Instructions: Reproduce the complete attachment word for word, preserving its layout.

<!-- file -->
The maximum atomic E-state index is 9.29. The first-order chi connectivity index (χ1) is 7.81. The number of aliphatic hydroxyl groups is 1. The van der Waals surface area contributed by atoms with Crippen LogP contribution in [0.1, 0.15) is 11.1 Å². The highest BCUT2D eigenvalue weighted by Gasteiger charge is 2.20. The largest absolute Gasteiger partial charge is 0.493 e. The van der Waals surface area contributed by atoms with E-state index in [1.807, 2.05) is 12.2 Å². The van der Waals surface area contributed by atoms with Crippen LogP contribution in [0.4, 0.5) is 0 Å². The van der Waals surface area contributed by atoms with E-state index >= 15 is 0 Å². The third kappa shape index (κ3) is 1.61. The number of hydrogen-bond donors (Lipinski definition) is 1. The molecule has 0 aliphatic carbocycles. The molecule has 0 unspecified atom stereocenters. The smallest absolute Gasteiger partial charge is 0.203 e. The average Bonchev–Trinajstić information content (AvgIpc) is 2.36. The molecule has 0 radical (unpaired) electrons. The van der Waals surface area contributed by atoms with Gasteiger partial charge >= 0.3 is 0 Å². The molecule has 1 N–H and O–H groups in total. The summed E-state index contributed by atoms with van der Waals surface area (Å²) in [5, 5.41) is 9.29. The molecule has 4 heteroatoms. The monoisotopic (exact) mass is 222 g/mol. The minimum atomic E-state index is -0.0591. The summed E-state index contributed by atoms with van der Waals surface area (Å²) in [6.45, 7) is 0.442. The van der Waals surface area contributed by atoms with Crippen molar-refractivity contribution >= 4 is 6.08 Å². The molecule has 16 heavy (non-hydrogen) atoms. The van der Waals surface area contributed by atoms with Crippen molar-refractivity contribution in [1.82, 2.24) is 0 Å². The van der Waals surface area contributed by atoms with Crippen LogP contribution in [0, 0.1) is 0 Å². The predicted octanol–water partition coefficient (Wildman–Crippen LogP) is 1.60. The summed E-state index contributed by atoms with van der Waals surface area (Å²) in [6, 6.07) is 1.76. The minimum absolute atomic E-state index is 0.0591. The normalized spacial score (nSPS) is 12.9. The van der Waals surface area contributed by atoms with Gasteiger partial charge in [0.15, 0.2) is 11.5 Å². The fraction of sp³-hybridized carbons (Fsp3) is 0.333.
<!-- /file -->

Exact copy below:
The maximum atomic E-state index is 9.29. The first-order chi connectivity index (χ1) is 7.81. The number of aliphatic hydroxyl groups is 1. The van der Waals surface area contributed by atoms with Crippen LogP contribution in [0.1, 0.15) is 11.1 Å². The highest BCUT2D eigenvalue weighted by Gasteiger charge is 2.20. The largest absolute Gasteiger partial charge is 0.493 e. The van der Waals surface area contributed by atoms with E-state index in [1.807, 2.05) is 12.2 Å². The van der Waals surface area contributed by atoms with Crippen LogP contribution in [0.4, 0.5) is 0 Å². The van der Waals surface area contributed by atoms with E-state index >= 15 is 0 Å². The third kappa shape index (κ3) is 1.61. The number of hydrogen-bond donors (Lipinski definition) is 1. The molecule has 0 aliphatic carbocycles. The molecule has 0 unspecified atom stereocenters. The smallest absolute Gasteiger partial charge is 0.203 e. The average Bonchev–Trinajstić information content (AvgIpc) is 2.36. The molecule has 0 radical (unpaired) electrons. The van der Waals surface area contributed by atoms with Gasteiger partial charge >= 0.3 is 0 Å². The molecule has 1 N–H and O–H groups in total. The summed E-state index contributed by atoms with van der Waals surface area (Å²) in [5, 5.41) is 9.29. The molecule has 4 heteroatoms. The monoisotopic (exact) mass is 222 g/mol. The minimum atomic E-state index is -0.0591. The summed E-state index contributed by atoms with van der Waals surface area (Å²) in [6.45, 7) is 0.442. The van der Waals surface area contributed by atoms with Crippen molar-refractivity contribution >= 4 is 6.08 Å². The molecule has 16 heavy (non-hydrogen) atoms. The van der Waals surface area contributed by atoms with Crippen molar-refractivity contribution in [1.82, 2.24) is 0 Å². The van der Waals surface area contributed by atoms with Crippen LogP contribution in [0, 0.1) is 0 Å². The predicted octanol–water partition coefficient (Wildman–Crippen LogP) is 1.60. The summed E-state index contributed by atoms with van der Waals surface area (Å²) in [6, 6.07) is 1.76. The minimum absolute atomic E-state index is 0.0591. The normalized spacial score (nSPS) is 12.9. The van der Waals surface area contributed by atoms with Gasteiger partial charge in [0.15, 0.2) is 11.5 Å². The fraction of sp³-hybridized carbons (Fsp3) is 0.333.